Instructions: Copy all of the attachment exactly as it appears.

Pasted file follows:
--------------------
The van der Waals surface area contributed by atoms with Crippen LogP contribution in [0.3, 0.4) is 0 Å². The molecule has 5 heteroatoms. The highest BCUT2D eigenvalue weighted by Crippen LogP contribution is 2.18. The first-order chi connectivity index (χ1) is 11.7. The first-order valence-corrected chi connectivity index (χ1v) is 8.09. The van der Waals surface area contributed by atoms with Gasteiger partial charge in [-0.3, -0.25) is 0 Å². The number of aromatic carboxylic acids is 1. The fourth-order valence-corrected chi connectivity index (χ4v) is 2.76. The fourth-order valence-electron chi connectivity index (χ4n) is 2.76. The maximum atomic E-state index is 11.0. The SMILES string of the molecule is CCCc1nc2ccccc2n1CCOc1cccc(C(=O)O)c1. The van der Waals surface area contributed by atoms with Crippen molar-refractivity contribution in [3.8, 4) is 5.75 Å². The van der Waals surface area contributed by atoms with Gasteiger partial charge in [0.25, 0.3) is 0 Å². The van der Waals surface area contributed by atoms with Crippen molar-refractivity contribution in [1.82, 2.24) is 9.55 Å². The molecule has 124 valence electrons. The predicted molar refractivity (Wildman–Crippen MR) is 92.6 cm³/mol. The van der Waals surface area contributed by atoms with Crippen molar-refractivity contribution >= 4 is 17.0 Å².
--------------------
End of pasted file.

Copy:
The van der Waals surface area contributed by atoms with Crippen LogP contribution in [0.3, 0.4) is 0 Å². The molecule has 5 heteroatoms. The highest BCUT2D eigenvalue weighted by Crippen LogP contribution is 2.18. The first-order chi connectivity index (χ1) is 11.7. The first-order valence-corrected chi connectivity index (χ1v) is 8.09. The van der Waals surface area contributed by atoms with Gasteiger partial charge in [-0.3, -0.25) is 0 Å². The number of aromatic carboxylic acids is 1. The fourth-order valence-corrected chi connectivity index (χ4v) is 2.76. The fourth-order valence-electron chi connectivity index (χ4n) is 2.76. The maximum atomic E-state index is 11.0. The SMILES string of the molecule is CCCc1nc2ccccc2n1CCOc1cccc(C(=O)O)c1. The van der Waals surface area contributed by atoms with Crippen molar-refractivity contribution in [3.8, 4) is 5.75 Å². The van der Waals surface area contributed by atoms with Gasteiger partial charge in [0.25, 0.3) is 0 Å². The van der Waals surface area contributed by atoms with Crippen molar-refractivity contribution in [1.82, 2.24) is 9.55 Å². The molecule has 124 valence electrons. The predicted molar refractivity (Wildman–Crippen MR) is 92.6 cm³/mol. The van der Waals surface area contributed by atoms with Crippen molar-refractivity contribution >= 4 is 17.0 Å².